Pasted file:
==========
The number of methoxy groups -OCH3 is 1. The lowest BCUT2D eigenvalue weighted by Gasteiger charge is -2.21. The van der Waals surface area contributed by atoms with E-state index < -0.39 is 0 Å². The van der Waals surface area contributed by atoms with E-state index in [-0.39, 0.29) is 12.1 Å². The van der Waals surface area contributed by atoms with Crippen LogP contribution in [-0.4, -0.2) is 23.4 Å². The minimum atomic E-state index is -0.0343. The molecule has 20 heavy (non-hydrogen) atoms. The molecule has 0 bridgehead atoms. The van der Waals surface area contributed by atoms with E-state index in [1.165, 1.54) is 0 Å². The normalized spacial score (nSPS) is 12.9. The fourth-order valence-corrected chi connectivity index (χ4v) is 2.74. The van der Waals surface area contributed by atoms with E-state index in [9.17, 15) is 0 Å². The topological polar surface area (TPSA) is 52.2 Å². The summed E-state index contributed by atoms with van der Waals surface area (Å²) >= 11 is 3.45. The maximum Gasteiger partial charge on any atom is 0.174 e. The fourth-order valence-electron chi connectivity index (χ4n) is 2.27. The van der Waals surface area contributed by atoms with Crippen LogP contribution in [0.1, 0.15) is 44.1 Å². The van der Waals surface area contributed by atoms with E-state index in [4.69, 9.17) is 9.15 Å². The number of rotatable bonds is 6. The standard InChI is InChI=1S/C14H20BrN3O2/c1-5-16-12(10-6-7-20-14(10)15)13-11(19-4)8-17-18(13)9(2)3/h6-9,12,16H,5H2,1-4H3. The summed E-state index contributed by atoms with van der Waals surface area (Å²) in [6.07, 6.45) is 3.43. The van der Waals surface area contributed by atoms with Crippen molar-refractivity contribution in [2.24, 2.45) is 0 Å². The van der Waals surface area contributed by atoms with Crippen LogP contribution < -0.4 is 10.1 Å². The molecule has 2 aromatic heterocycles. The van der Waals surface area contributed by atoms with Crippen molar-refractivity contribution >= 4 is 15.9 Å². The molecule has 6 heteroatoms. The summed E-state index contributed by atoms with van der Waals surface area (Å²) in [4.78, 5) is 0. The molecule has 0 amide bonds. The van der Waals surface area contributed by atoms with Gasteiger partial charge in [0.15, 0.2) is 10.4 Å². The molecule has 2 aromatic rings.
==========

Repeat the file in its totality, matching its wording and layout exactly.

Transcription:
The number of methoxy groups -OCH3 is 1. The lowest BCUT2D eigenvalue weighted by Gasteiger charge is -2.21. The van der Waals surface area contributed by atoms with E-state index < -0.39 is 0 Å². The van der Waals surface area contributed by atoms with E-state index in [-0.39, 0.29) is 12.1 Å². The van der Waals surface area contributed by atoms with Crippen LogP contribution in [-0.4, -0.2) is 23.4 Å². The minimum atomic E-state index is -0.0343. The molecule has 20 heavy (non-hydrogen) atoms. The molecule has 0 bridgehead atoms. The van der Waals surface area contributed by atoms with E-state index in [1.165, 1.54) is 0 Å². The normalized spacial score (nSPS) is 12.9. The fourth-order valence-corrected chi connectivity index (χ4v) is 2.74. The van der Waals surface area contributed by atoms with E-state index in [9.17, 15) is 0 Å². The topological polar surface area (TPSA) is 52.2 Å². The summed E-state index contributed by atoms with van der Waals surface area (Å²) >= 11 is 3.45. The maximum Gasteiger partial charge on any atom is 0.174 e. The fourth-order valence-electron chi connectivity index (χ4n) is 2.27. The van der Waals surface area contributed by atoms with Crippen LogP contribution in [0.1, 0.15) is 44.1 Å². The van der Waals surface area contributed by atoms with E-state index in [4.69, 9.17) is 9.15 Å². The number of rotatable bonds is 6. The standard InChI is InChI=1S/C14H20BrN3O2/c1-5-16-12(10-6-7-20-14(10)15)13-11(19-4)8-17-18(13)9(2)3/h6-9,12,16H,5H2,1-4H3. The summed E-state index contributed by atoms with van der Waals surface area (Å²) in [6.07, 6.45) is 3.43. The van der Waals surface area contributed by atoms with Crippen molar-refractivity contribution in [2.24, 2.45) is 0 Å². The van der Waals surface area contributed by atoms with Crippen LogP contribution < -0.4 is 10.1 Å². The molecule has 2 aromatic heterocycles. The van der Waals surface area contributed by atoms with Crippen molar-refractivity contribution >= 4 is 15.9 Å². The molecule has 6 heteroatoms. The summed E-state index contributed by atoms with van der Waals surface area (Å²) in [4.78, 5) is 0. The molecule has 0 amide bonds. The van der Waals surface area contributed by atoms with Gasteiger partial charge in [0.15, 0.2) is 10.4 Å². The molecule has 2 aromatic rings.